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Can the Good News Continue?
08/22/2012 10:30 am EST
Usually we're in the midst of the summer doldrums, but there are some encouraging signs from the economy and some bellwether stocks as well, writes Genia Turanova of Leeb Income Performance.
They say good things come to those who wait. This has certainly become true for investors in Cisco Systems (CSCO), whose shares soared late last week.
The company reported earnings that were mostly in line with Street expectations. Furthermore, the company offered only modest guidance, and warned that Europe would continue to deteriorate before sales improved.
Yet in spite of all this, the shares are up 10%. Why? Cisco surprised the Street by increasing its dividend by 75% to a 14-cent quarterly payout.
Cisco only began paying a dividend in the first quarter of 2011. Since then, the company has raised its dividend rate and continues to be aggressive with stock repurchases. In fact, during the company’s earnings call, it committed to allocating half of its free cash flow to shareholders via dividends and buybacks.
It has already bought back $1.8 billion worth of shares during the quarter, putting more of its free cash flow to good use. Therefore, while Cisco might outwardly claim that the current macroeconomic environment will remain challenging, their actions suggest that management is confident in the company’s performance going forward.
Cisco is a good example of patience paying off, and we expect more good things from the stock down the road. As the company builds on its dominance, further dividend increases are possible. With a current yield of nearly 3%, we recommend Cisco to growth and income investors alike.
In the meantime, the market as a whole is in a good mood, with many other stocks also rising today. A set of economic news that was rather neutral in tone, such as initial unemployment claims that have moved higher only by 2,000 this week, or the Philly Fed survey that, while showing improvement, remained negative, does not really explain the market’s better mood.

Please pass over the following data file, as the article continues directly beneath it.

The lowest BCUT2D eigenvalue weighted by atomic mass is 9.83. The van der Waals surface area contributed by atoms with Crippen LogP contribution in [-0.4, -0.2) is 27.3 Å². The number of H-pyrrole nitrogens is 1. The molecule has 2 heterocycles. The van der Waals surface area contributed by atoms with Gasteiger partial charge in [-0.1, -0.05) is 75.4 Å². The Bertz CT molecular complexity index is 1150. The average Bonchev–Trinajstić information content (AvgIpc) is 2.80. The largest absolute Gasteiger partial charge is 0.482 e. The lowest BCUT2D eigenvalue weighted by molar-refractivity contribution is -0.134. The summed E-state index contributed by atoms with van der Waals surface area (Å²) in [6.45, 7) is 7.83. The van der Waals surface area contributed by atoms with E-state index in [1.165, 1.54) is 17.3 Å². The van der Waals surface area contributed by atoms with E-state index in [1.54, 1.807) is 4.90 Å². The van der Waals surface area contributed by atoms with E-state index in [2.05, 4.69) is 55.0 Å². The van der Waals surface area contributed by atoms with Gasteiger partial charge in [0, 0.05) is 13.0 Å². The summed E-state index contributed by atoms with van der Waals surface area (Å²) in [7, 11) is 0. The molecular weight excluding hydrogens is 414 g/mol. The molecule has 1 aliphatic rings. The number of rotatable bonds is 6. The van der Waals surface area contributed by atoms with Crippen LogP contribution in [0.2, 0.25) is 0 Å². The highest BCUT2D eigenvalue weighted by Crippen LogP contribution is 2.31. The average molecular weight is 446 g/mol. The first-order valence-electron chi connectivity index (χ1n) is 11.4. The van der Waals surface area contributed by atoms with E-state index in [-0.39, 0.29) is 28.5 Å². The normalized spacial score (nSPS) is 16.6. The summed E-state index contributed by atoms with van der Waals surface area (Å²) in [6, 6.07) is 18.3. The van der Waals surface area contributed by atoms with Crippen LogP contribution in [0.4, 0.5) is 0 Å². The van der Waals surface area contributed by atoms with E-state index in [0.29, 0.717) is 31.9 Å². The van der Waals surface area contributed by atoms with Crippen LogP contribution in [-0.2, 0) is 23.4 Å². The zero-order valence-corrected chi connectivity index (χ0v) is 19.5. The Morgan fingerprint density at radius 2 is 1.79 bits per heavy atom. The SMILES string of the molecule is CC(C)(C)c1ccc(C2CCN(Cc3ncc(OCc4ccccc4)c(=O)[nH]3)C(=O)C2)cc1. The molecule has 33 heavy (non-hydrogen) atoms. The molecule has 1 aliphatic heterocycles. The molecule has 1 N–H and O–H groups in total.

One news item was encouraging, though—building permits in July increased to a four-year high, reviving hopes for the continuation of a tepid housing recovery. The low-rate policies of the Fed are clearly helping the housing market, although this beleaguered sector of the economy needs to show much more spunk before we can call it a true recovery.
But as recent data indicates, with permits rising in both the single family and multi-family segments (an increase of 4.5% in the former compared to the month-ago period, and an even larger 11.2% increase in the latter) there are signs of life in the housing market. And that is good news.
Plus, recent developments in China and Europe have been encouraging market participants, with the net result of higher yields on the benchmark ten-year Treasuries and higher prices for stocks. The ten-year Treasury yield ended the day at 1.83%; at the beginning of August it stood at 1.56%.
And the appetite for risky assets has been showing itself via higher stock prices, with the S&P 500 up more than 12.5% for the year. Add dividends, and the total return will look more like 14%. The Dow is up 8.5%, also a great showing.
Stocks further perked up on news from China, where earlier easing policies are showing encouraging results. And the market expects further easing there, as Chinese Premier Wen Jiabao indicated that current inflation levels are leaving room to adjust monetary policy.
Of course, in the US, expectations of further easing by the Fed are still very much out there and helping to improve the market’s mood. But that’s not a given; an improving economy—or even an economy that’s marching in place—isn’t likely to generate a significant policy change.
The next big event for Fed-watchers is the annual economic policy symposium in Jackson Hole in two weeks, and the next significant piece of data that would help us assess the health of the economy will be the August jobs report. With core inflation remaining tame, this will be the report to watch. Stay tuned.
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